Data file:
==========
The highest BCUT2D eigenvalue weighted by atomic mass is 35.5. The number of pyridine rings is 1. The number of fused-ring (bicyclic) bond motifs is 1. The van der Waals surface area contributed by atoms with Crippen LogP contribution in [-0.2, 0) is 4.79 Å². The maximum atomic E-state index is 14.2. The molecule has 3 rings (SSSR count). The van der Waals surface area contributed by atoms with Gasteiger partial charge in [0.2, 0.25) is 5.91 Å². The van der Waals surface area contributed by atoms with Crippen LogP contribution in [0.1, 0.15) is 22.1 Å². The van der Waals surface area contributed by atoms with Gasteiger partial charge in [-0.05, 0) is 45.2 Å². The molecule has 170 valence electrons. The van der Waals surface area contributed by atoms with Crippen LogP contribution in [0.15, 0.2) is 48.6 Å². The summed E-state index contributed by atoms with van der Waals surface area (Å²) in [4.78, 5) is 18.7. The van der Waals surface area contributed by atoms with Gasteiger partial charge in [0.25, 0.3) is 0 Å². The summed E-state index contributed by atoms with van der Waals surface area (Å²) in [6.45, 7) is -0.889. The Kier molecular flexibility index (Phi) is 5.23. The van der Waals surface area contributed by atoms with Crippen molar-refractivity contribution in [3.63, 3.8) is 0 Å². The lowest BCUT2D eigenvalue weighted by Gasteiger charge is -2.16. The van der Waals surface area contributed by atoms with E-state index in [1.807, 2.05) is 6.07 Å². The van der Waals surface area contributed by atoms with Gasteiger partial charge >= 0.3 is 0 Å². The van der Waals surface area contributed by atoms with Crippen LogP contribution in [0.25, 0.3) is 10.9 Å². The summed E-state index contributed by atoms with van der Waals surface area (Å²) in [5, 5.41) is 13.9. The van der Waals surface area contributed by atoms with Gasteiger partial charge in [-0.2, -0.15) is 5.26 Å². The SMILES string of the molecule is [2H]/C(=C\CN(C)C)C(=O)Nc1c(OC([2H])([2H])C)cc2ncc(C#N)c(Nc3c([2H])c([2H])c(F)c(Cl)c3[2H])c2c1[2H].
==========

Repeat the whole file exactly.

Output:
The highest BCUT2D eigenvalue weighted by atomic mass is 35.5. The number of pyridine rings is 1. The number of fused-ring (bicyclic) bond motifs is 1. The van der Waals surface area contributed by atoms with Crippen LogP contribution in [-0.2, 0) is 4.79 Å². The maximum atomic E-state index is 14.2. The molecule has 3 rings (SSSR count). The van der Waals surface area contributed by atoms with Gasteiger partial charge in [0.2, 0.25) is 5.91 Å². The van der Waals surface area contributed by atoms with Crippen LogP contribution in [0.1, 0.15) is 22.1 Å². The van der Waals surface area contributed by atoms with Gasteiger partial charge in [-0.05, 0) is 45.2 Å². The molecule has 170 valence electrons. The van der Waals surface area contributed by atoms with Crippen LogP contribution in [0.15, 0.2) is 48.6 Å². The summed E-state index contributed by atoms with van der Waals surface area (Å²) in [4.78, 5) is 18.7. The van der Waals surface area contributed by atoms with Gasteiger partial charge in [0.25, 0.3) is 0 Å². The summed E-state index contributed by atoms with van der Waals surface area (Å²) in [6.45, 7) is -0.889. The Kier molecular flexibility index (Phi) is 5.23. The van der Waals surface area contributed by atoms with Crippen molar-refractivity contribution in [3.63, 3.8) is 0 Å². The lowest BCUT2D eigenvalue weighted by Gasteiger charge is -2.16. The van der Waals surface area contributed by atoms with E-state index in [1.807, 2.05) is 6.07 Å². The van der Waals surface area contributed by atoms with Gasteiger partial charge >= 0.3 is 0 Å². The van der Waals surface area contributed by atoms with Crippen LogP contribution in [0.25, 0.3) is 10.9 Å². The summed E-state index contributed by atoms with van der Waals surface area (Å²) in [5, 5.41) is 13.9. The van der Waals surface area contributed by atoms with Gasteiger partial charge in [-0.2, -0.15) is 5.26 Å². The SMILES string of the molecule is [2H]/C(=C\CN(C)C)C(=O)Nc1c(OC([2H])([2H])C)cc2ncc(C#N)c(Nc3c([2H])c([2H])c(F)c(Cl)c3[2H])c2c1[2H].